Let’s say you have just received an application from a prospect for your residential rental property. An important consideration for you is going to be her credit history. But what weight should this history have compared to other qualifying criteria, and how important should the credit score itself be compared to other criteria?

As a professional property manager, I put little stock in the credit score itself, but the history used to derive that score is very useful. Credit scores may be useful for creditors that have to justify their decision-making to other higher ranking bureaucrats or perhaps investors. But in the property management business, this is rarely the case. Some professionals, perhaps those less confident in their own judgment or decision-making ability, might ask a property owner to weigh in on the decision, but I rarely do this. Indeed, I think my credit-history interpreting skill is one of the reasons the property owner has hired me in the first place. And truthfully, those that lean too heavily on this sole criterion may be truly seeking only an alibi-someone or something to blame should things later fall apart. While it’s nice to be able to divert accountability, this does nothing to remedy the problem, which was a decision made on a bad premise.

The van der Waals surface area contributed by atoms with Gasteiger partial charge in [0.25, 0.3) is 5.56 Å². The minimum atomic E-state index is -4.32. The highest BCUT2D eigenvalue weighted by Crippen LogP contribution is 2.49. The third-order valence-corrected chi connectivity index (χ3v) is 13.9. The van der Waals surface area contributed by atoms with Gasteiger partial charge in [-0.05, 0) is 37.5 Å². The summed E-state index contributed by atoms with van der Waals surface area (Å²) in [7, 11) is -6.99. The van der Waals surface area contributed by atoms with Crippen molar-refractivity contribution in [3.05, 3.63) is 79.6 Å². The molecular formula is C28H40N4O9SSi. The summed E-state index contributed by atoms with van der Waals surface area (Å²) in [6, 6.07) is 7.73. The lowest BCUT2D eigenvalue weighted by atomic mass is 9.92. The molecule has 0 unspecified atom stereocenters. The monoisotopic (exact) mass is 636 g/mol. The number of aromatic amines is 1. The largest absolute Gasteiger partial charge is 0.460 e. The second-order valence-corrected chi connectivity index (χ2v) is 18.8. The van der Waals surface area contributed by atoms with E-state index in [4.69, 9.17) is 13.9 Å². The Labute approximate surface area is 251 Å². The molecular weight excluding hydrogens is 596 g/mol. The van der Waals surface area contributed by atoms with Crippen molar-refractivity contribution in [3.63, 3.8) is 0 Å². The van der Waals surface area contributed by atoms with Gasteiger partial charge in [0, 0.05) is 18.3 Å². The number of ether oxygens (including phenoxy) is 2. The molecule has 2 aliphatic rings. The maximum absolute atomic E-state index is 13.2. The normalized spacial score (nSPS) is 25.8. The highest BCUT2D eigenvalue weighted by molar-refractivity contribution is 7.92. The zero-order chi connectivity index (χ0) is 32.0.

I am certainly interested in the prospect’s overall credit picture, which is what the credit score depicts, but I am really more interested in why and how she got the score. In fact, the score itself is not even considered in my appraisal of the prospect. For example, if our prospect lost her job and had to let her home mortgage go into foreclosure, her score will be ruined for years. But I am more interested in the money management discipline she demonstrated before and after that tumultuous event. That will tell me more about the character of person than the score.

In my qualification decision table, I put the most weight on rental history. I want to know how long she lived in the same place, and how well she treated the property during her stay. Did she pay her rent on time? Were there any bad checks presented? These are the kinds of questions I want answers to, and these are things that do not show up in a credit report, because rent is not considered a debt by the credit reporting bureaus-another reason to be wary of the score, which is generally designed to help creditors evaluate loan risk, not rent.

I am also interested in the tenant’s employment or source of income. Does she have a job? How long has she been employed by the same employer. What does her debt/income ratio look like? How stressful will it be for her to make the rent payments? These are the kinds of questions I want to ask about her payment potential.

I will definitely look at the credit history, but for me, rental history and source of revenue are far more important considerations that indicate the probability that a prospect will become a good tenant.